Ever doubt the power of Twitter or wonder what exactly its purpose is? Those still skeptical should take a look at Twestival, a global event that took place yesterday. Volunteers organized the events in 185 cities in a mere three weeks, tweeters tweeted about the events to get the word out and countless numbers gathered on the day of in cities across the globe--from Shanghai to Taipei to Brisbane.
And at the center of it all was charity:water, a non-profit organization that aims to bring clean, safe drinking water to people in developing nations by funding sustainable clean water solutions in areas of greatest need. The mission: to raise $1 million for a very global cause.
On the 13th, they go out less. They make fewer decisions. And they shop less. Estimates range from $800 million to $900 million on the hit the economy takes on Friday the 13th. That's a lot of inactivity for a centuries-old superstition to cause.
When the economy is booming and cash is easy to come by, anyone can throw up a shingle and find some success. But it's times like these that truly weed out the underperformers. At the end of this recession, only those with the best plans, backup plans and survival strategies will be left standing. Those lucky few can take a lesson from nature.
In honor of Charles Darwin's 200th birthday anniversary, we remember that both in business and in evolutionary biology, it's all about the survival of the fittest and adapting to the ever-changing economy.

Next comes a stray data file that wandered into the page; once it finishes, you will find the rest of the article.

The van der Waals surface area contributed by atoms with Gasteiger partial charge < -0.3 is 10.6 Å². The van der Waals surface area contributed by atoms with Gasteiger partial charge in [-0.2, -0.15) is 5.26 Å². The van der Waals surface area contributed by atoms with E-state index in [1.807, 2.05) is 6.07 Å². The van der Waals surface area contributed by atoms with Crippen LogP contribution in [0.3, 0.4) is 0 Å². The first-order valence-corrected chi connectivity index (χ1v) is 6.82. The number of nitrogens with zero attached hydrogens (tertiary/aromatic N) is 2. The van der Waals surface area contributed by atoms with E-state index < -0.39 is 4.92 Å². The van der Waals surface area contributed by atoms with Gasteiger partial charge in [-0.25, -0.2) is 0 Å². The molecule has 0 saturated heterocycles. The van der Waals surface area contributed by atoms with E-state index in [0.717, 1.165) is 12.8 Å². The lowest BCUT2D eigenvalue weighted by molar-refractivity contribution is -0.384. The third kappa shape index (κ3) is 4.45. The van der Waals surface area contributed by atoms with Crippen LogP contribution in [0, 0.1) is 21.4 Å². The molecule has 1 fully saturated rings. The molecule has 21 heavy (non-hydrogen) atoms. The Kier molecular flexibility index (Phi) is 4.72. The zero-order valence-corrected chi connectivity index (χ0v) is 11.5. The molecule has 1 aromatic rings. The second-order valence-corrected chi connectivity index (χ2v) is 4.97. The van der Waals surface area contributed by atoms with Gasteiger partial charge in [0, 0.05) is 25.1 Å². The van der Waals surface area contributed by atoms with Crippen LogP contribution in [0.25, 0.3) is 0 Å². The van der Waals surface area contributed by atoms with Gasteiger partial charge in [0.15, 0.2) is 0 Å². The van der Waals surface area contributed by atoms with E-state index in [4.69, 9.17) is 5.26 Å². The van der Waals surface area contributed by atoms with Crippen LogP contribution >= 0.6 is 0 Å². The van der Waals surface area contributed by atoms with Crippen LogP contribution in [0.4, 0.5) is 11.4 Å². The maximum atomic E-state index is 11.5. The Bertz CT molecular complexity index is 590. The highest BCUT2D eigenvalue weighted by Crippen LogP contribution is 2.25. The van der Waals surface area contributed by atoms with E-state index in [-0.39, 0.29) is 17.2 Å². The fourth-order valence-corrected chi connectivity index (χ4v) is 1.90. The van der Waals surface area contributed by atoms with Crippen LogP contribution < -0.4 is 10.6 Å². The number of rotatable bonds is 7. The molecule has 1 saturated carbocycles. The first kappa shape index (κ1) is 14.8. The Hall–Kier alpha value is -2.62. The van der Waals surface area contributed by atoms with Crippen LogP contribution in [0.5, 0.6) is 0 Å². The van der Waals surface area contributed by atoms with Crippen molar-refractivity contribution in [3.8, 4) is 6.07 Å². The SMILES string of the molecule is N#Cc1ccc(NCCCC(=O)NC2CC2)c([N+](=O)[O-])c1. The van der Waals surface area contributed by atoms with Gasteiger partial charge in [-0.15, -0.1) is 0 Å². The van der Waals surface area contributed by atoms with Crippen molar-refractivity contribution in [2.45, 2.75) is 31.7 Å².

February 14 is typically a great date for restaurateurs, who rank the evening among the most profitable of the year. In fact, despite the recession, nearly half of the people surveyed for the National Retail Federation's (NRF) 2009 Valentine's Day Consumer Intentions and Actions Survey plan on dining out for the special occasion.
So when Valentine's Day falls on a weekday, it's a blessing; but when it falls on Saturday--a popular night already--as it does this year, it's more like a blow to the bottom line.
Contrary to other reports, the U.S. Commerce Department today reported that the nation's retail sales actually rose 1 percent last month compared to December. Sales for January--reported to be $344.6 billion--were actually down 9.7 percent compared to the first month of 2008, however.
Still, some good news was seen in car and auto parts sales (up 1.8 percent month-over-month), electronics and appliances (up 1.6 percent), clothing (1.6 percent), groceries (2.2 percent) and gas (2.6 percent).